Past the debt crisis -- what now?

United States flags are seen on the outside of the New York Stock Exchange on July 29, 2011 in New York City.

Kai Ryssdal: I offer, as we get started today, two statistical representations of the debt limit debate just mercifully brought to a close. First of all, the Dow Jones Industrial Average. Down 265 points today, almost 2.2 percent. Also, the 10-year T-note. The yield on the benchmark Treasury fell today down to 2.61 percent. Crazy low, but a big vote of market confidence.

So one is left with this: After all that's happened -- default, no default, whatever -- where are we?

For that, we've got our New York bureau chief Heidi Moore on the line. Hey Heidi.

Heidi Moore: Hey Kai.

Ryssdal: So we got the deal; everything's set and fine. But are we better off now than we were like 48 hours ago?

Moore: Well the good news is, we're better off than we were four months ago, when we first started debating this. But the question is: how well off are we going to be starting now? The whole debt ceiling debate made us look dysfunctional; we all know that. But just because it's over doesn't mean we're going back to our regularly scheduled programming. We're a different country now. Everything that Congress has decided is that we are going to enter a period of belt-tightening, right? Economists called it "austerity." And this is the first time that we're really entering austerity in a really long time. So when you look at it from the point-of-view of Wall Street, of investors who buy Treasury bonds, who make decisions on whether to buy into the U.S., we're no longer that great, big expanding power. We're now a power that is contracting. We have a lot of internal problems to take care of, and one of the things that people on Wall Street are really concerned about is entitlements: Social Security, Medicare, Medicaid. Those are obviously huge flashpoints for people, but investors want to see the costs for those come down before they really have confidence in us.

Ryssdal: Let me back you up for a second, Heidi, and ask you about that bit about people buying into the United States. When they do that most of the time, what they're buying is Treasury bonds and bills, and we've been talking for weeks now about the possibility of a downgrade of our credit rating, about whether or not people are going to want to keep on buying our stuff. Has anything of that changed?

Moore: Yeah, that's another 'Meanwhile back at the ranch' right now that we have to re-focus on where we actually stand. Our credit rating may be safe, but we've made this huge public spectacle of ourselves in terms of our debt. And we have this huge debt, these huge revenues and the math just doesn't work. And so that indicates something about where we are as a country and whether investors can trust us. I talked to Michael Mata at ING Global Bond Fund, and I asked him what he thinks and what Wall Street's saying about this.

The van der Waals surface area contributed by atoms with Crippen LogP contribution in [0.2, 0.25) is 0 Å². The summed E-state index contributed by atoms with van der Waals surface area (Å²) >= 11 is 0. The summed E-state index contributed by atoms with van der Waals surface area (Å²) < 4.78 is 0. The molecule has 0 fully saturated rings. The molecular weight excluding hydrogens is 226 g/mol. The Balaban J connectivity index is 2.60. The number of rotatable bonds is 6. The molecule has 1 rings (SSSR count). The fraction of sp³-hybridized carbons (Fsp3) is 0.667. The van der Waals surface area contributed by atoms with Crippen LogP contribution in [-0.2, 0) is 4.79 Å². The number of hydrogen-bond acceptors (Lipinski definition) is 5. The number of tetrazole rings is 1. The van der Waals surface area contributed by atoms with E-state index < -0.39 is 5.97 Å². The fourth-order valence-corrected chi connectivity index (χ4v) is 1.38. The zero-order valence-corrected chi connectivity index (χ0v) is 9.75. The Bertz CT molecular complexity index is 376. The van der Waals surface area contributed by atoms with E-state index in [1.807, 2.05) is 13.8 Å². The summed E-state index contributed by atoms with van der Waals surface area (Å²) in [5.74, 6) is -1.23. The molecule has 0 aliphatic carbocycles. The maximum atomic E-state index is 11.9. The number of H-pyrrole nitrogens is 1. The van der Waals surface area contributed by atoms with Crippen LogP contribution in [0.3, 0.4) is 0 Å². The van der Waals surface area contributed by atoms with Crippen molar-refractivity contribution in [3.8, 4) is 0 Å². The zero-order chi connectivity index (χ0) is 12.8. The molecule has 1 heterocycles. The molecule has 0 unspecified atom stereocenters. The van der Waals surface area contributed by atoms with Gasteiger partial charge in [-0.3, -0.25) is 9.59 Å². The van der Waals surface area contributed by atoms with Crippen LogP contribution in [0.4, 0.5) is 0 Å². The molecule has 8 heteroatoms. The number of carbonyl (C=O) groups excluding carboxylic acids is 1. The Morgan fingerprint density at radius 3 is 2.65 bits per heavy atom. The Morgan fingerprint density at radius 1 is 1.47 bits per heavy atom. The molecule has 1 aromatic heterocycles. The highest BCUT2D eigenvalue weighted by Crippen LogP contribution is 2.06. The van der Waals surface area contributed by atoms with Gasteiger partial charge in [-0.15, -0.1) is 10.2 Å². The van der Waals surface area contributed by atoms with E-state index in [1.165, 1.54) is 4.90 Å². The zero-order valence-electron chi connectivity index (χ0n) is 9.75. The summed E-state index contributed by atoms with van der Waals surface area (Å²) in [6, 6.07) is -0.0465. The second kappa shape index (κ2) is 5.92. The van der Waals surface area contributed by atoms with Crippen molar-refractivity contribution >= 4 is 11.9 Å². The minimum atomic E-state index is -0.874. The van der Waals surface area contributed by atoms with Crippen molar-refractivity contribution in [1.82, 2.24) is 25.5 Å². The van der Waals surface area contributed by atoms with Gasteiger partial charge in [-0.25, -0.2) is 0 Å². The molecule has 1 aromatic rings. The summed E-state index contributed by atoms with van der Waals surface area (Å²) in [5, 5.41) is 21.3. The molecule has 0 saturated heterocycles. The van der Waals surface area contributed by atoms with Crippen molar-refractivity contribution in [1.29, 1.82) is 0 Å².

Michael Mata: I think it actually does impact the country's ability to project power. We're just another struggling giant, just like the European Union in a sense, or the Japanese or the British. The amounts of power that the U.S. has is declining. We can't issue more bonds to fight more wars, let's put it that way.

Basically, what that tells us is that investors are now thinking twice about what to do with their U.S. investments. They're diversifying a little bit; they're buying debt in other countries like Australia, New Zealand, Canada. And they're buying gold, which we've seen happen for years now.

Ryssdal: All right, back up for a second and put this in the very macro context of the recession that we thought was over a year and a half ago. The president, when he spoke today after the Senate vote, talked about the recession in present tense, like it's still going on. Do you believe that? And if you're not sure it's still going on, could we be looking at a double-dip now?

Moore: It's really hard to tell people that there's not a recession. It looks like a recession, it walks like a recession, it talks like a recession and it pays like a recession -- which is to say, not at all. And so it's very difficult to tell people, 'no, this isn't a recession, who are you going to believe -- us or your own eyes?' There's an economist, Kenneth Rogoff; he says that we're actually in the second great contraction. And it may worry you to know that the first great contraction was actually the Great Depression.

Ryssdal: Yeah, it does worry me.

Moore: Exactly. And it does take into account the fact that we have to cut our debt, and until then, we're going to have very low growth as an economy. In fact, some people think zero growth. But the good news is, as long as we don't tank, we're still winning.

Ryssdal: Heidi Moore, our New York bureau chief, with the somber economic news of the day. Heidi, thanks a lot.

Moore: Thank you, Kai.

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